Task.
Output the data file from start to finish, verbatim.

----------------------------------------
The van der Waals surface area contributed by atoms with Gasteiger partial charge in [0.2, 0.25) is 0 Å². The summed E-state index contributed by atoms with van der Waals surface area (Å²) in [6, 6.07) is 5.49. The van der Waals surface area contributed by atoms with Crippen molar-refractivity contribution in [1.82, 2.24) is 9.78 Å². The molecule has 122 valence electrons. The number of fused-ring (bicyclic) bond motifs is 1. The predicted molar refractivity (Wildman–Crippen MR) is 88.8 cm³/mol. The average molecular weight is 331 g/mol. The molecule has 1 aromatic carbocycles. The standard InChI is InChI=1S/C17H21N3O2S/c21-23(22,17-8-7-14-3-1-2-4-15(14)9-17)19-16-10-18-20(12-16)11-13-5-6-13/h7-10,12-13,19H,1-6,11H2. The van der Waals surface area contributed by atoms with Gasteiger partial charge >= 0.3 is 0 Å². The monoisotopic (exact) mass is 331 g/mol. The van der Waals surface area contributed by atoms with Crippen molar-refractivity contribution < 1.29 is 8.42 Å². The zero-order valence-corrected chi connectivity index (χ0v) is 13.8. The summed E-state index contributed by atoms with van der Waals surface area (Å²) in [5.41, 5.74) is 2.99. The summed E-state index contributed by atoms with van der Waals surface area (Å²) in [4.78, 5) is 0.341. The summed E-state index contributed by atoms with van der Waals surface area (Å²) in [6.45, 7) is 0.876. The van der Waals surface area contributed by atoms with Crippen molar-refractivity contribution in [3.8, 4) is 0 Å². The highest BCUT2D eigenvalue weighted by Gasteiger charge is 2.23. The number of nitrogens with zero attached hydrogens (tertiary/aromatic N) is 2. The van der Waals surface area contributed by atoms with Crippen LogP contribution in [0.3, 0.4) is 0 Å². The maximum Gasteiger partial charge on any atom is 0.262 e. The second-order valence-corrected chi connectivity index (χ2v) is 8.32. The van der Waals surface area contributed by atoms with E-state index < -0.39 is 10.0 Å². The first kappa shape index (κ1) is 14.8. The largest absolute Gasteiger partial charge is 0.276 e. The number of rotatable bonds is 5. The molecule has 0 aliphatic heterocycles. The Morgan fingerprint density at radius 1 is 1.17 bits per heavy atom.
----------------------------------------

The van der Waals surface area contributed by atoms with Gasteiger partial charge in [0.2, 0.25) is 0 Å². The summed E-state index contributed by atoms with van der Waals surface area (Å²) in [6, 6.07) is 5.49. The van der Waals surface area contributed by atoms with Crippen molar-refractivity contribution in [1.82, 2.24) is 9.78 Å². The molecule has 122 valence electrons. The number of fused-ring (bicyclic) bond motifs is 1. The predicted molar refractivity (Wildman–Crippen MR) is 88.8 cm³/mol. The average molecular weight is 331 g/mol. The molecule has 1 aromatic carbocycles. The standard InChI is InChI=1S/C17H21N3O2S/c21-23(22,17-8-7-14-3-1-2-4-15(14)9-17)19-16-10-18-20(12-16)11-13-5-6-13/h7-10,12-13,19H,1-6,11H2. The van der Waals surface area contributed by atoms with Gasteiger partial charge >= 0.3 is 0 Å². The monoisotopic (exact) mass is 331 g/mol. The van der Waals surface area contributed by atoms with Crippen molar-refractivity contribution < 1.29 is 8.42 Å². The zero-order valence-corrected chi connectivity index (χ0v) is 13.8. The summed E-state index contributed by atoms with van der Waals surface area (Å²) in [5.41, 5.74) is 2.99. The summed E-state index contributed by atoms with van der Waals surface area (Å²) in [4.78, 5) is 0.341. The summed E-state index contributed by atoms with van der Waals surface area (Å²) in [6.45, 7) is 0.876. The van der Waals surface area contributed by atoms with Crippen molar-refractivity contribution in [3.8, 4) is 0 Å². The highest BCUT2D eigenvalue weighted by Gasteiger charge is 2.23. The number of nitrogens with zero attached hydrogens (tertiary/aromatic N) is 2. The van der Waals surface area contributed by atoms with Crippen LogP contribution in [0.3, 0.4) is 0 Å². The maximum Gasteiger partial charge on any atom is 0.262 e. The second-order valence-corrected chi connectivity index (χ2v) is 8.32. The van der Waals surface area contributed by atoms with E-state index < -0.39 is 10.0 Å². The first kappa shape index (κ1) is 14.8. The largest absolute Gasteiger partial charge is 0.276 e. The number of rotatable bonds is 5. The molecule has 0 aliphatic heterocycles. The Morgan fingerprint density at radius 1 is 1.17 bits per heavy atom.